Wolves are carnivores. Monkeys are made of meat. Monkeys, therefore, would seem to be a pretty good choice of prey for hungry wolves, right?
Not so fast.
It turns out that some monkeys make better hunting partners than prey. That’s the case on the Ethiopian highlands, where two unusual species have developed an equally unusual co-dependency. The relationship benefits both canine and primate, although at least one or two nearby rodent species might regret it.
Here’s how it all works. According to research published recently in the Journal of Mammalogy, critically endangered Ethiopian wolves (Canis simensis) and a rare monkey species called the gelada (Theropithecus gelada) work extremely well together by just letting each other be. The gelada (which look like and are closely related to baboons) are herbivorous grazers; they walk around mountainous fields eating tasty grasses. Ethiopian wolves, meanwhile, carefully walk amongst the gelada herd. The gelada barely blinked an eye at the nearby predators because they knew the wolves aren’t interested in them.
Ethiopian wolves, you see, love rodents. They’re prey specialists and they rarely target anything other than the region’s several rat species, which normally hide underground. The gelada’s foraging activity apparently disturbs the rodents from their safe dens. As a result, the wolves end up with an easy meal.
How easy? According to researchers, wolves who hunted away from gelada managed to successfully nab a rodent meal about 25 percent of the time. When near gelada, however, that jumped to 68 percent. That’s a lot more full bellies for a lot less effort.
The behavior isn’t widespread, or at least not anymore. The researchers made their observations at the Gaussa Plateau, which holds the largest population of gelada and about 30 Ethiopian wolves (out of fewer than 500 remaining for the entire species). Lead researcher Vivek V. Venkataraman, a Ph.D. student at Dartmouth College, said they observed about 15 wolves walking and hunting amongst the gelada.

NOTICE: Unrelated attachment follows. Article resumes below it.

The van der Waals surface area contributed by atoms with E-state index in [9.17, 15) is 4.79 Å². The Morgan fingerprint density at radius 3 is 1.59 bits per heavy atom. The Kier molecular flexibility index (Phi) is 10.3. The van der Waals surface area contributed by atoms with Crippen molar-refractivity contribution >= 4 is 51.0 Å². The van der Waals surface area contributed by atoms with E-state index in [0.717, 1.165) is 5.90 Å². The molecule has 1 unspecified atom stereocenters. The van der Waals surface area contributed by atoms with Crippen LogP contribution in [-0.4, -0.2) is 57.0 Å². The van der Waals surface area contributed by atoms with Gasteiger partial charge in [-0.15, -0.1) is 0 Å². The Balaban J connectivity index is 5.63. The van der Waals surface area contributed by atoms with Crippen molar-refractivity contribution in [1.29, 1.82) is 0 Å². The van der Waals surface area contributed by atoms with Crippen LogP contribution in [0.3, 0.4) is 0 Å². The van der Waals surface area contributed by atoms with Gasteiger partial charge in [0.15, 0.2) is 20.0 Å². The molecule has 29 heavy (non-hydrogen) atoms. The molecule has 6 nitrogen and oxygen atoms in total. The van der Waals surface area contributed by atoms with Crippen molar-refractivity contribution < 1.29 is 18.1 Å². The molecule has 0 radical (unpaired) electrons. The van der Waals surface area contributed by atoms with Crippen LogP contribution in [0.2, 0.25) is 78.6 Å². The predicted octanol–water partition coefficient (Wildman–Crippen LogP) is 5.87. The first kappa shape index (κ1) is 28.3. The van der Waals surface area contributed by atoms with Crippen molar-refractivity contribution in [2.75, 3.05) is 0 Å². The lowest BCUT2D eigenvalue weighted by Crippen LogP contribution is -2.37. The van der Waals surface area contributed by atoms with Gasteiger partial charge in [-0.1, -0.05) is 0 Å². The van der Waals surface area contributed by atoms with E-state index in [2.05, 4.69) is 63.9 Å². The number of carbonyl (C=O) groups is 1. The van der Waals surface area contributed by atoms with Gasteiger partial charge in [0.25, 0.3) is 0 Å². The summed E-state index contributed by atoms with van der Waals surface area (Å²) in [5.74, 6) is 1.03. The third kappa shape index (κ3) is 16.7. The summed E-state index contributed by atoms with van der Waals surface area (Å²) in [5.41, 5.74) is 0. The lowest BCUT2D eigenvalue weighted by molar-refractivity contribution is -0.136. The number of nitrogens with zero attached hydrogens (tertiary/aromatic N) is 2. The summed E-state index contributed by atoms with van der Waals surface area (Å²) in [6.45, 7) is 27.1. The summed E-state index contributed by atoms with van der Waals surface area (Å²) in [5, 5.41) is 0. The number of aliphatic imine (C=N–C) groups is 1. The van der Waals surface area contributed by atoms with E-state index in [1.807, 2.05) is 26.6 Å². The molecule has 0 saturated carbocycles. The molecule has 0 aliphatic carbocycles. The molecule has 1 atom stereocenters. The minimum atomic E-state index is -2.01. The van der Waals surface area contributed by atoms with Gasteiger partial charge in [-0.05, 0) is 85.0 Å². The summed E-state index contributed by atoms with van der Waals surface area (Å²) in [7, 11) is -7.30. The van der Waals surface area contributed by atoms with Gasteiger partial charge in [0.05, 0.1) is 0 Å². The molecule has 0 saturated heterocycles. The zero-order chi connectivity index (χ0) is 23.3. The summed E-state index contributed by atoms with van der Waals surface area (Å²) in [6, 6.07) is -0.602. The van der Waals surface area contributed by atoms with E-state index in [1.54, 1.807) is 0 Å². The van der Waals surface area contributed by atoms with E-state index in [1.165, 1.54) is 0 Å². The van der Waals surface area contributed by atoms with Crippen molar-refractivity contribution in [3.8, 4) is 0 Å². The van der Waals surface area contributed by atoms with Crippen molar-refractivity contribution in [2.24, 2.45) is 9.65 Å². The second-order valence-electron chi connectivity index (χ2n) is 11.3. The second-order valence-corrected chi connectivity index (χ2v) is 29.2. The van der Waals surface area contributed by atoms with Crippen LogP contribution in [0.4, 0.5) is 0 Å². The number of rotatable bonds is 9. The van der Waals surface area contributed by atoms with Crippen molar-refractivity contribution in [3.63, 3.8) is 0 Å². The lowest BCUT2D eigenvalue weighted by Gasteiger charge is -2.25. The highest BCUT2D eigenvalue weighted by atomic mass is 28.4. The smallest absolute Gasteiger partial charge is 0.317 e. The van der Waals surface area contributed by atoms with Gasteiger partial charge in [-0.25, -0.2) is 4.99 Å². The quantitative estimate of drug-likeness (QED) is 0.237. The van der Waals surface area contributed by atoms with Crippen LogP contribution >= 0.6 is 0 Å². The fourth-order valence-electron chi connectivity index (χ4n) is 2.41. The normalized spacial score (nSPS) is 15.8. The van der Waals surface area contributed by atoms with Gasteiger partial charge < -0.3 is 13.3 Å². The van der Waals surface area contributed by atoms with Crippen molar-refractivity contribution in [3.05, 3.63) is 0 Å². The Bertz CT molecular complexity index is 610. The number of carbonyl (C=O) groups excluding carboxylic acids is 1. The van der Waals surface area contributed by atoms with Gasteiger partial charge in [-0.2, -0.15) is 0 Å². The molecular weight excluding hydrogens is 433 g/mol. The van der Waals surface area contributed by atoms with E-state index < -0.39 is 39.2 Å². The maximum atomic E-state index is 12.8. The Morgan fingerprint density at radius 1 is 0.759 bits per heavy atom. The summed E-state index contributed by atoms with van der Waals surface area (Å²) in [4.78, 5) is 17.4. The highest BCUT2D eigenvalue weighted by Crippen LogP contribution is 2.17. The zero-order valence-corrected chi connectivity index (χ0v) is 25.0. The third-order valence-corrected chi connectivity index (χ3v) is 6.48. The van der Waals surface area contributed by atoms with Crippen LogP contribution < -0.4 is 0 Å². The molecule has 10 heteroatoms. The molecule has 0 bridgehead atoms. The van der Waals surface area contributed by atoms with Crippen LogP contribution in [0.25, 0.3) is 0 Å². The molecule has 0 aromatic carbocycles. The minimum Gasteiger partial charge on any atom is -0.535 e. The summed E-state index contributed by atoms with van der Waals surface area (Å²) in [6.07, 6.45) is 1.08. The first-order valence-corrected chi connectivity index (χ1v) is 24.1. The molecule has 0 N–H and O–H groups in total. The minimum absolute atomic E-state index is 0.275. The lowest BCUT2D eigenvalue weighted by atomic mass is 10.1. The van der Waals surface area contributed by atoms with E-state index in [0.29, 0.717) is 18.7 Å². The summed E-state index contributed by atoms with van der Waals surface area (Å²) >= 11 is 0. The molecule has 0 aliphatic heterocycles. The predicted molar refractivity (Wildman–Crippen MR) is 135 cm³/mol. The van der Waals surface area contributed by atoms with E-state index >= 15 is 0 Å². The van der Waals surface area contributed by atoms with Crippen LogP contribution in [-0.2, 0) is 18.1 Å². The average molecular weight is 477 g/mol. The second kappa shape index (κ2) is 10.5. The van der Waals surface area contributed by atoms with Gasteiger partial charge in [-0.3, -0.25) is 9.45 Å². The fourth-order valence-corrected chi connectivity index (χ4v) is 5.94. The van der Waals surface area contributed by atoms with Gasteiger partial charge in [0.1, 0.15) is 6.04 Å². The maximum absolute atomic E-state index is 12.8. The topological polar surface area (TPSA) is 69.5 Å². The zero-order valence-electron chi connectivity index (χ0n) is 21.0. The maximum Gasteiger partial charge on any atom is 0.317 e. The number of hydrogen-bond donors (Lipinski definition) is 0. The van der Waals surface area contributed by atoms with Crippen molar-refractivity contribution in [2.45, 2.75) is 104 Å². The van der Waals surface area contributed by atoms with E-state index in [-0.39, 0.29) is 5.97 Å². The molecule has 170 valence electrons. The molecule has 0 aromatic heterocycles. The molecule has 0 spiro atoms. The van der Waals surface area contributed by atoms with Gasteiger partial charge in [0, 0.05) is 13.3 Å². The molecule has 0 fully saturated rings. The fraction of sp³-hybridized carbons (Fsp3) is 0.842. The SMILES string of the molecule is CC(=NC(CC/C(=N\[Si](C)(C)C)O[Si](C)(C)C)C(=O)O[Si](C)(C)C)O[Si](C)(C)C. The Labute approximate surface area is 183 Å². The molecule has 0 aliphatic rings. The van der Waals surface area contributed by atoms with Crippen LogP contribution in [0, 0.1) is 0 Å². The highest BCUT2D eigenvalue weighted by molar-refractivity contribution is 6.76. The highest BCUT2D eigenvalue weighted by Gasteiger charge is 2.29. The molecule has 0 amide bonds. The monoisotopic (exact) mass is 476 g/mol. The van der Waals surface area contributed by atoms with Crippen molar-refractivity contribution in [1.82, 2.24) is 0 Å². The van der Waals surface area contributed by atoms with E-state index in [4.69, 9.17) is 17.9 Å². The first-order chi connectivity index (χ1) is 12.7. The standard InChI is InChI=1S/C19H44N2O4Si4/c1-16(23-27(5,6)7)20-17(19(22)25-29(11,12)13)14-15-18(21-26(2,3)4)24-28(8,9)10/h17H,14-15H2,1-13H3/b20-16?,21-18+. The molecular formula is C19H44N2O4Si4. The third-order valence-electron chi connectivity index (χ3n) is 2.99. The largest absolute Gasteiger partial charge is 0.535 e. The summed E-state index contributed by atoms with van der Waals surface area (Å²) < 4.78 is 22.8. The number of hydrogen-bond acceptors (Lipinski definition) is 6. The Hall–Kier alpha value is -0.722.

“I believe these interactions between geladas and wolves were once more widespread and common, as the historical range of these species was larger,” Venkataraman says. “In that sense it's a vanishing behavior. I think it is too uncommon now to find populations of wolves and geladas that overlap, and are habituated to the presence of people and researchers.” Even the Gaussa region is heavily studied; a team of researchers has been studying gelada there for the past 10 years.
Understanding this behavior could help to conserve both species. Ethiopian wolves are the most endangered canine species on the planet, with a highly fragmented population that remains heavily persecuted by livestock owners who fear for their flocks. Gelada, meanwhile, are currently listed as of “least concern” on the IUCN Red List, but Venkataraman says they may actually be closer to endangered. They, too, have highly fragmented and isolated populations, he says, thanks to agricultural development in the Afroalpine habitat.
Gelada and wolves also share a common enemy: domesticated dogs. The wolves catch fatal diseases from the dogs, while the dogs actively and indiscriminately kill the primates. “Domesticated dogs are the monkeys’ worst predators, these days,” Venkataraman says.
All of this needs more research. Venkataraman says some similar behavior has been observed when Ethiopian wolves walk among herds of domesticated cattle, but that hasn’t been studied as well. “This suggests the phenomenon might be more general,” he says. Understanding it, then, could be the key to helping to preserve the Ethiopian wolf while there’s still time to save them.
It wouldn’t hurt the gelada, either.
Ethiopian wolf photo by James Hopkirk. Gelada photo by Rod Waddington. Both used under Creative Commons license